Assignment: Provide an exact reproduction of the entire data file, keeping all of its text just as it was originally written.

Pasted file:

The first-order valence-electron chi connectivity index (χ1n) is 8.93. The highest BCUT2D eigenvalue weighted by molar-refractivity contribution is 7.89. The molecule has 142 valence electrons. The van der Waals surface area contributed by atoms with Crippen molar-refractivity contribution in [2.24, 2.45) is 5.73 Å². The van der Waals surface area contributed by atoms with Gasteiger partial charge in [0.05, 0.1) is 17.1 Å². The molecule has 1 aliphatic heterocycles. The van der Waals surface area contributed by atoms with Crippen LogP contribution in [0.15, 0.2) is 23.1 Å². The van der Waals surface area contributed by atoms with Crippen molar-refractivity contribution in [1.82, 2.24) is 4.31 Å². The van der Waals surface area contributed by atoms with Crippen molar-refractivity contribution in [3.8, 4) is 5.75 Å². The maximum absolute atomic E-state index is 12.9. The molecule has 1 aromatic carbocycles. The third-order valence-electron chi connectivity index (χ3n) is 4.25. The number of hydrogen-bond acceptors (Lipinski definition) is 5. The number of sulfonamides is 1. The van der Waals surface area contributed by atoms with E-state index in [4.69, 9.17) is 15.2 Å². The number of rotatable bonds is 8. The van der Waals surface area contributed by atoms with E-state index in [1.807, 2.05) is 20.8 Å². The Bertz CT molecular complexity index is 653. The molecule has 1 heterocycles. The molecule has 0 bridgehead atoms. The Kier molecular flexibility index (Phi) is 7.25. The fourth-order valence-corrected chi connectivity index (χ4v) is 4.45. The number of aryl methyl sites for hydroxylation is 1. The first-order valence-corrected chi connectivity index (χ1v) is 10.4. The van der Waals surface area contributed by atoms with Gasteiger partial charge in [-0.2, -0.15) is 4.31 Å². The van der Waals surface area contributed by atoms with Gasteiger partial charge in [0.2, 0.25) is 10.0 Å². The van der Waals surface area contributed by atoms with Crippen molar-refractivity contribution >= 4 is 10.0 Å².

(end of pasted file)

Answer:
The first-order valence-electron chi connectivity index (χ1n) is 8.93. The highest BCUT2D eigenvalue weighted by molar-refractivity contribution is 7.89. The molecule has 142 valence electrons. The van der Waals surface area contributed by atoms with Crippen molar-refractivity contribution in [2.24, 2.45) is 5.73 Å². The van der Waals surface area contributed by atoms with Gasteiger partial charge in [0.05, 0.1) is 17.1 Å². The molecule has 1 aliphatic heterocycles. The van der Waals surface area contributed by atoms with Crippen LogP contribution in [0.15, 0.2) is 23.1 Å². The van der Waals surface area contributed by atoms with Crippen molar-refractivity contribution in [1.82, 2.24) is 4.31 Å². The van der Waals surface area contributed by atoms with Crippen molar-refractivity contribution in [3.8, 4) is 5.75 Å². The maximum absolute atomic E-state index is 12.9. The molecule has 1 aromatic carbocycles. The third-order valence-electron chi connectivity index (χ3n) is 4.25. The number of hydrogen-bond acceptors (Lipinski definition) is 5. The number of sulfonamides is 1. The van der Waals surface area contributed by atoms with E-state index in [4.69, 9.17) is 15.2 Å². The number of rotatable bonds is 8. The van der Waals surface area contributed by atoms with E-state index in [1.807, 2.05) is 20.8 Å². The Bertz CT molecular complexity index is 653. The molecule has 1 heterocycles. The molecule has 0 bridgehead atoms. The Kier molecular flexibility index (Phi) is 7.25. The fourth-order valence-corrected chi connectivity index (χ4v) is 4.45. The number of aryl methyl sites for hydroxylation is 1. The first-order valence-corrected chi connectivity index (χ1v) is 10.4. The van der Waals surface area contributed by atoms with Gasteiger partial charge in [-0.2, -0.15) is 4.31 Å². The van der Waals surface area contributed by atoms with Gasteiger partial charge in [0.2, 0.25) is 10.0 Å². The van der Waals surface area contributed by atoms with Crippen molar-refractivity contribution >= 4 is 10.0 Å².